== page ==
I think it is because we imagine the cancer growing inside the prostate and then bursting out of the covering to then climb across to a lymph node or a bone. It doesn't work like that.
The cancer can burst out of the gland and invade other things close by, such as the bladder, bowel or pelvic muscles. Or it can stay in the prostate and look quite small but blood and lymphatic fluid both travel through the prostate and it is possible for the flowing liquid to pick up cancer cells and then carry them away. If the lymphatic fluid picks up some cancer cells, these will usually be collected in the nearest lymph nodes (which act like a sieve, I suppose) - this may be what has happened in your case. Or the nearest lymph nodes can't collect it all and the cancer cells are then travelling all around the body - this is N1 in a diagnostic report and the genie is out of the bottle, the whole lymphatic system cannot be treated curatively. Or the lymph nodes do their job well but the blood carries cancer cells around the body, including to the bone marrow where cells settle and then metastasise. Again, the genie is out of the bottle and generally speaking, although one or two bone mets can be zapped, there is a high chance that the cancer cells are already settled in bone marrow elsewhere around the body.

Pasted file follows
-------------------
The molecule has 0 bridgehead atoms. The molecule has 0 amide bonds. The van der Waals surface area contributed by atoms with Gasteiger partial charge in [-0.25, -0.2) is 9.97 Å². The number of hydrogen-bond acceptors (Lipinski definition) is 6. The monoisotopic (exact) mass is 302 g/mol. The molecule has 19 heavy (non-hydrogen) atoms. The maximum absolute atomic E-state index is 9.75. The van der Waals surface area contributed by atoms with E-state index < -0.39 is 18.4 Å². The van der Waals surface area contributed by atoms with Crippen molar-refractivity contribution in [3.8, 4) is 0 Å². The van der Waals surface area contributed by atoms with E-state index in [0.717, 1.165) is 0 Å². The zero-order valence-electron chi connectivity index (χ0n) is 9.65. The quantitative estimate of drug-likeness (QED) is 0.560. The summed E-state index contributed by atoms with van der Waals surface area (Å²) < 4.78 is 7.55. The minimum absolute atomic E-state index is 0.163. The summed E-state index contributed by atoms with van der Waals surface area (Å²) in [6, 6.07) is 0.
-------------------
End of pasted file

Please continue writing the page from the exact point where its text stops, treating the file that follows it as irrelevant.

What is interesting is that for most men with PCa, the prostate cancer cells travel around the blood or lymphatic system but are never able to take hold / metastasise. I think PCUK was funding some research at one point to try to identify why some bodies can clean up the travelling cells and some can't.
I don't suppose there is any way for you or the surgeon to know whether those cells had all been caught in the sieve of the nearest lymph node (in which case, he should have a lovely undetectable PSA for the rest of his life) or whether the cancer was already settling in other nodes around his body. It is a waiting game and, if you are lucky, it will be a very long wait - my dad had his recurrence 13 years post-op although obviously those tiny micromets had been sitting there all that time.